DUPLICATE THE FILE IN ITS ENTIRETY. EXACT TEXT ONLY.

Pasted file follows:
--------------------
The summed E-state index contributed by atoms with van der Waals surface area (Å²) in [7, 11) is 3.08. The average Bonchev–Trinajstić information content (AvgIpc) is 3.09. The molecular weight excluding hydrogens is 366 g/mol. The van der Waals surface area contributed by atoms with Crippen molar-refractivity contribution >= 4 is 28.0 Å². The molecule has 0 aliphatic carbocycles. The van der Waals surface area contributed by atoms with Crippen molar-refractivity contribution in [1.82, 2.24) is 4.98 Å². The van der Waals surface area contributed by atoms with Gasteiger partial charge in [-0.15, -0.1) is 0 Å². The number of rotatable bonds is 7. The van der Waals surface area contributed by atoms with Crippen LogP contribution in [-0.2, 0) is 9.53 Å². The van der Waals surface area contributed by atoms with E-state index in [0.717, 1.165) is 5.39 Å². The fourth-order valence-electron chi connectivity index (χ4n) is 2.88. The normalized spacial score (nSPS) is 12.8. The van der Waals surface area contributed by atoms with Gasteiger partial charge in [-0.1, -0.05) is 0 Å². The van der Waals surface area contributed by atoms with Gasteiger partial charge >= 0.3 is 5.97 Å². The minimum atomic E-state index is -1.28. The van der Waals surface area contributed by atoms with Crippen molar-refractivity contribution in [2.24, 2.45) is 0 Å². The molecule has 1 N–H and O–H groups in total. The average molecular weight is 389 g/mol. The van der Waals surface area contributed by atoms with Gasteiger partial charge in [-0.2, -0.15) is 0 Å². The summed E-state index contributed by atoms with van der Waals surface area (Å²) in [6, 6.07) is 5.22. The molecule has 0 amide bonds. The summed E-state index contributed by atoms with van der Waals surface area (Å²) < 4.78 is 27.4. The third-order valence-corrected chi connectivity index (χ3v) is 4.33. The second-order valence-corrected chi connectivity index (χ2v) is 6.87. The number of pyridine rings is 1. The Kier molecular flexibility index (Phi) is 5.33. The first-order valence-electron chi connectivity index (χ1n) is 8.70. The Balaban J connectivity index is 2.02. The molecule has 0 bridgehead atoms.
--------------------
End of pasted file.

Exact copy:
The summed E-state index contributed by atoms with van der Waals surface area (Å²) in [7, 11) is 3.08. The average Bonchev–Trinajstić information content (AvgIpc) is 3.09. The molecular weight excluding hydrogens is 366 g/mol. The van der Waals surface area contributed by atoms with Crippen molar-refractivity contribution >= 4 is 28.0 Å². The molecule has 0 aliphatic carbocycles. The van der Waals surface area contributed by atoms with Crippen molar-refractivity contribution in [1.82, 2.24) is 4.98 Å². The van der Waals surface area contributed by atoms with Gasteiger partial charge in [-0.15, -0.1) is 0 Å². The number of rotatable bonds is 7. The van der Waals surface area contributed by atoms with Crippen LogP contribution in [-0.2, 0) is 9.53 Å². The van der Waals surface area contributed by atoms with E-state index in [0.717, 1.165) is 5.39 Å². The fourth-order valence-electron chi connectivity index (χ4n) is 2.88. The normalized spacial score (nSPS) is 12.8. The van der Waals surface area contributed by atoms with Gasteiger partial charge in [-0.1, -0.05) is 0 Å². The van der Waals surface area contributed by atoms with Gasteiger partial charge >= 0.3 is 5.97 Å². The minimum atomic E-state index is -1.28. The van der Waals surface area contributed by atoms with Crippen molar-refractivity contribution in [2.24, 2.45) is 0 Å². The molecule has 1 N–H and O–H groups in total. The average molecular weight is 389 g/mol. The van der Waals surface area contributed by atoms with Gasteiger partial charge in [-0.2, -0.15) is 0 Å². The summed E-state index contributed by atoms with van der Waals surface area (Å²) in [6, 6.07) is 5.22. The molecule has 0 amide bonds. The summed E-state index contributed by atoms with van der Waals surface area (Å²) < 4.78 is 27.4. The third-order valence-corrected chi connectivity index (χ3v) is 4.33. The second-order valence-corrected chi connectivity index (χ2v) is 6.87. The number of pyridine rings is 1. The Kier molecular flexibility index (Phi) is 5.33. The first-order valence-electron chi connectivity index (χ1n) is 8.70. The Balaban J connectivity index is 2.02. The molecule has 0 bridgehead atoms.